a-Glucosidase enzymes are responsible for hydrolyses of carbohydrates thereby converting dietary disaccharides into absorbable monosaccharide. Inhibitors of such enzymes can be used as clinical tool for treating diabetes. Conventionally such inhibitors are reported from plant and microbial sources. However, microbial inhibitors are considered to be the most important as they are capable of producing micro molecular compounds. Hence the present study was conducted to test actinobacteria for their ability to produce yeast and rat α-glucosidase inhibitors. a-glucosidase inhibitor producing ability of 30 strains of marine actinobacteria was characterized. The strains showed significant inhibitory activity against yeast and mammalian a-glucosidase. Of the 30 strains, only four strains showed significant yeast a-glucosidase inhibitory activity. Among the four, PSG-22 showed 90% significant inhibitory activity. Similarly, six strains showed above 50% of inhibition of mammalian α-glucosidase enzyme in the rat system. Among the six strains, PSG-22 showed significant activity of about 80% inhibition activity. Interestingly strain PSG-22 was looking like an indigenous marine form as it required seawater for its growth.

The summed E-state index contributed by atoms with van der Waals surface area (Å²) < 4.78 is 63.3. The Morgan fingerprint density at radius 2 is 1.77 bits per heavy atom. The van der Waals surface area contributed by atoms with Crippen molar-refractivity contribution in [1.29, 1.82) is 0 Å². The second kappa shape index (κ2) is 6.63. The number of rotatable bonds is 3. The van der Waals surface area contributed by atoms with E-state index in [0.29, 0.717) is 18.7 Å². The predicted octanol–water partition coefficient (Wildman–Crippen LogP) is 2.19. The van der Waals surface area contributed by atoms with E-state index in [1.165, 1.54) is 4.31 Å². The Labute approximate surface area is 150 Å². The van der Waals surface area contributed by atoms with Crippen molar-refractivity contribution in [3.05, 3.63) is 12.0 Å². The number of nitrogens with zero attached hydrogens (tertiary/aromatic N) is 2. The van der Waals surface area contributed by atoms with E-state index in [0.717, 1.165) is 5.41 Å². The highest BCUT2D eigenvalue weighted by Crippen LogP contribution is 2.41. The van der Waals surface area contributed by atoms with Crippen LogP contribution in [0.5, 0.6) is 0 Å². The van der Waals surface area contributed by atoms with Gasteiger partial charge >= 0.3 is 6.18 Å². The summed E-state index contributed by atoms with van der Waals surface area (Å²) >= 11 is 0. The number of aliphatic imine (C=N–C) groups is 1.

Key words: Actinobacteria, a-glucosidase inhibitor, marine, enzyme inhibitor.
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